Disabled California residents may now open savings accounts without jeopardizing means-based benefits, such as Supplemental Security Income (SSI).
SSI is a federal income supplement program that is funded by general tax revenues. Under that program, the aged, blind, and disabled with little or no income qualify for cash benefits to pay for housing, food, and clothing. However, to qualify for those benefits, recipients cannot own assets that exceed $2,000 in value for individuals and $3,000 in value for couples. There is also a federal income limit on monthly income, which is currently $783 per individual or $1,175 per couple.
The program is separate and distinct from Social Security Disability Insurance (SSDI), which provides benefits to disabled adults based on the nature and extent of a disability, rather than income. That program is funded through employee contributions required under the Federal Insurance Contributions Act (FICA).
Traditionally, the income limits set by SSI prevented recipients from maintaining savings accounts with significant balances. The Achieving a Better Life Experience (ABLE) Act of 2013 changes that. The Act authorizes individuals who became disabled prior to age 26 to establish tax-free ABLE savings accounts if they have been living with that disability for more than a year, expect it to last at least another year, and are not working and contributing to a 401 (k) or similar retirement plan. In addition, applicants must meet one of the following criteria:
- Be entitled to, or receiving, SSI because of their disability.
- Be entitled to, or receiving, Social Security Disability Income because of their disability.
- Have a condition listed on the Social Security Administration’s List of Compassionate Allowances Conditions, or,
- Be able to provide “self-certification” of his or her disability and diagnosis when opening the account.
Funds collected in an ABLE account are excluded from the countable asset limits used to determine eligibility for SSI.
Efforts are underway to expand eligibility for the program to age 46. The ABLE Age Adjustment Act is currently pending in the U.S. House of Representatives.
Under the original Act, annual contributions to ABLE accounts were limited to $15,000 a year and total savings of $100,000. In 2017, Congress passed the ABLE to Work Act, which increases that limit to $15,000 plus the lesser of the federal poverty line for a one-person household ($12,490) or the designated beneficiary’s compensation for the taxable year. The ABLE to Work Act also authorizes ABLE account beneficiaries to claim a nonrefundable tax credit for contributions made to the ABLE account.
In 2017, Congress also passed the ABLE Financial Planning Act. It permits ABLE beneficiaries to roll over 529 college savings accounts into an ABLE account up to the maximum annual contribution.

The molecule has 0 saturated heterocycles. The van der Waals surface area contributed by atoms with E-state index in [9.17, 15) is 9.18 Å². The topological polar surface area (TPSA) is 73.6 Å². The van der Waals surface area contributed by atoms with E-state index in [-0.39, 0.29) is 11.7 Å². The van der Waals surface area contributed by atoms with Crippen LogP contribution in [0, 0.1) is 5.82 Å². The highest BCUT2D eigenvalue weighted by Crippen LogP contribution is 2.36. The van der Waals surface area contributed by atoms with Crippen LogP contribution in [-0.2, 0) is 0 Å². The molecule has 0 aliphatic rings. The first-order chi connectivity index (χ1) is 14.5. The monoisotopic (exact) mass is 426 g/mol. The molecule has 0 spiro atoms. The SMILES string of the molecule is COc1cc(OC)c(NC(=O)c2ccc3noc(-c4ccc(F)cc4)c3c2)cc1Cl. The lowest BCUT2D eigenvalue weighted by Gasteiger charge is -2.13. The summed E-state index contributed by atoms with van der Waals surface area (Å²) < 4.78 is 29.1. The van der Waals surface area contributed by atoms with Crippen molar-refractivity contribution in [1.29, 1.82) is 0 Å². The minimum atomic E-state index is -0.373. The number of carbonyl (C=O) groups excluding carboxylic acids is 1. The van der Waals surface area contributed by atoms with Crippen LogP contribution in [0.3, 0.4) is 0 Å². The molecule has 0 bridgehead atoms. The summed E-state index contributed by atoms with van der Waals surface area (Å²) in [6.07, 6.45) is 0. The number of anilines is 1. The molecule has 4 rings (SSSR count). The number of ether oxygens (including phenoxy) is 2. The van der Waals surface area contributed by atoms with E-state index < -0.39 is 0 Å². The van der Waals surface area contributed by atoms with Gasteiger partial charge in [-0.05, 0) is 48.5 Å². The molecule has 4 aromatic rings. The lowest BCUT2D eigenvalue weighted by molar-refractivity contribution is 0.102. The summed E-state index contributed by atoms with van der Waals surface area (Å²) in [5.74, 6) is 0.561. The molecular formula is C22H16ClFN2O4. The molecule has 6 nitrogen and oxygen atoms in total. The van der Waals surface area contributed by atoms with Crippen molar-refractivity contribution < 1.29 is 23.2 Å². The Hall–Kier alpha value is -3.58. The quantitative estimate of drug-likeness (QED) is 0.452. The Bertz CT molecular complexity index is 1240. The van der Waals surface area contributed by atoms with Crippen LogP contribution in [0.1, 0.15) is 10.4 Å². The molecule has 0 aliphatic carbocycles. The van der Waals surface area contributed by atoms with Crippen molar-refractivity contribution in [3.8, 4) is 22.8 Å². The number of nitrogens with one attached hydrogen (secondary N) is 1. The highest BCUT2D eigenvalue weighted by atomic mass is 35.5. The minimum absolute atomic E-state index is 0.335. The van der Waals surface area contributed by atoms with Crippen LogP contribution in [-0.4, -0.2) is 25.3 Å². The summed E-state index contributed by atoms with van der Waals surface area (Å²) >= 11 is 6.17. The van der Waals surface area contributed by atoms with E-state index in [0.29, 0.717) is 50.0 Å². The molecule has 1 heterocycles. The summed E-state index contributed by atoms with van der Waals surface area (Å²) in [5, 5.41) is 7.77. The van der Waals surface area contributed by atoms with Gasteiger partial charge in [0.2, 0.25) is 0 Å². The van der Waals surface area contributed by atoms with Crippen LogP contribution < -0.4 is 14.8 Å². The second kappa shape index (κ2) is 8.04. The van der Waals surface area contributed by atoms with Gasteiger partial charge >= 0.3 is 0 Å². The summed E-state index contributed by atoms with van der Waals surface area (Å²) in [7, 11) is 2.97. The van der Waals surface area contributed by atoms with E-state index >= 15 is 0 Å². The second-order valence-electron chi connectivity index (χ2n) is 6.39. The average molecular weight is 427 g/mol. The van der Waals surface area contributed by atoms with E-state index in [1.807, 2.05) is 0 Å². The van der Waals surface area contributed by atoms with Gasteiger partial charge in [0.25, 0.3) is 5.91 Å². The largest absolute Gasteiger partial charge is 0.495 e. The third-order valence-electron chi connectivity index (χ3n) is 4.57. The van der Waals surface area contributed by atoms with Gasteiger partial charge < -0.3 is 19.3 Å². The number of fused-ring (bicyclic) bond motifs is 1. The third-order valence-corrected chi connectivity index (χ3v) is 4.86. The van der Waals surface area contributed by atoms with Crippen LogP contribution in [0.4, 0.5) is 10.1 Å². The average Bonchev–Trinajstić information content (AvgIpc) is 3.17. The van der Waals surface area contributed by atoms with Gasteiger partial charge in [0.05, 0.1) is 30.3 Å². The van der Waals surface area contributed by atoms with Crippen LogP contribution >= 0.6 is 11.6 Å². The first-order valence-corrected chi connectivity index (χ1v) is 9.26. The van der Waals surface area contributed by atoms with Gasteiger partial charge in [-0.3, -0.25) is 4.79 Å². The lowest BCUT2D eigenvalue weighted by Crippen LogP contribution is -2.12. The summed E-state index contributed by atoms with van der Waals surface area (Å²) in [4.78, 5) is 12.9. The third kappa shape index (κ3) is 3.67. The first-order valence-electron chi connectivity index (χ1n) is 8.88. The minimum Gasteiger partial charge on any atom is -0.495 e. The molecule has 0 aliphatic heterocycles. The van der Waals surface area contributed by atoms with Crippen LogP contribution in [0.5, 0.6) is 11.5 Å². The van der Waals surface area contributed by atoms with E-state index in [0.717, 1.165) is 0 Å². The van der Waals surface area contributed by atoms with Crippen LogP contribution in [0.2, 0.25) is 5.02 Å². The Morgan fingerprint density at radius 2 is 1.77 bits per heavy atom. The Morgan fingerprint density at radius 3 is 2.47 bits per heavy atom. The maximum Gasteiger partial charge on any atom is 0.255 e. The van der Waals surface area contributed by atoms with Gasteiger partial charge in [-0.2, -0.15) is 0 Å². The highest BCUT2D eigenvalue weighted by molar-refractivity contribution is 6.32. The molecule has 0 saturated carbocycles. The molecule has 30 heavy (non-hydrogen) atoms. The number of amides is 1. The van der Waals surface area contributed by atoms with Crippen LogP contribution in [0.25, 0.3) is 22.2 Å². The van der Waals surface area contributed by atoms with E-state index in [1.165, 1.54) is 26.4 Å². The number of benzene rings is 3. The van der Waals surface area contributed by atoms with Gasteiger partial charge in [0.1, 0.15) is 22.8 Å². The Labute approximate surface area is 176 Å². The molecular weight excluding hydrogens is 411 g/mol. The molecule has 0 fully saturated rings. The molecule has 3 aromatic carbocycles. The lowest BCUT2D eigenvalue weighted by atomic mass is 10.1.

In California, ABLE accounts are available through CalABLE (https://calable.ca.gov/). Applicants open the account online and are asked to:
- Provide basic information, such as the beneficiary’s name, address, and birthdate. To facilitate the transfer of funds between accounts, bank account information will also be requested.
- After eligibility has been established, the account beneficiary or their representative will be asked to select from four investment or savings options, including a 100 percent Interest Bearing Account and conservative, moderate, and aggressive growth stocks and bond accounts.
- Provide a minimum initial contribution of $25.
Once the account is established, contributions can be transferred from the linked bank account up to the stated limits ($15,000 plus the lesser of $12,490 or the designated beneficiary’s compensation for the taxable year). An annual service fee of $37 will be deducted in monthly installments from each CalABLE Account. There may also be fees for some investment options and a state administrative fee. In addition, some administrative choices, such requesting paper statements, may also incur fees.
Anyone can make contributions, including Special Needs or Pooled Trusts. However, contributions must be made using after-tax dollars and are not deductible from federal or state taxes. ABLE account earnings are not subject to state or federal income tax as long as they are spent on Qualified Disability Expenses (QDE). QDEs are not limited to medical expenses. They include basic living expenses, tuition for preschool through post-secondary education, the purchase of and/or expenses for a primary residence, rent, property taxes, utilities, dental care, assistive technology, transportation, and housing.
Currently, 39 states and the District of Columbia sponsor ABLE accounts. Some states open their programs to individuals nationwide. This enables disabled savers to shop around and find a plan that meets their individual needs. For example, fees among plans, as well as guaranteed earnings, may vary among plans. Since those factors can affect the amount saved, they should be carefully considered. For more information all states’ plans, visit https://specialneedsanswers.com/able-accounts.
(Part Two: Is an ABLE Account Right for Every Disabled Person?)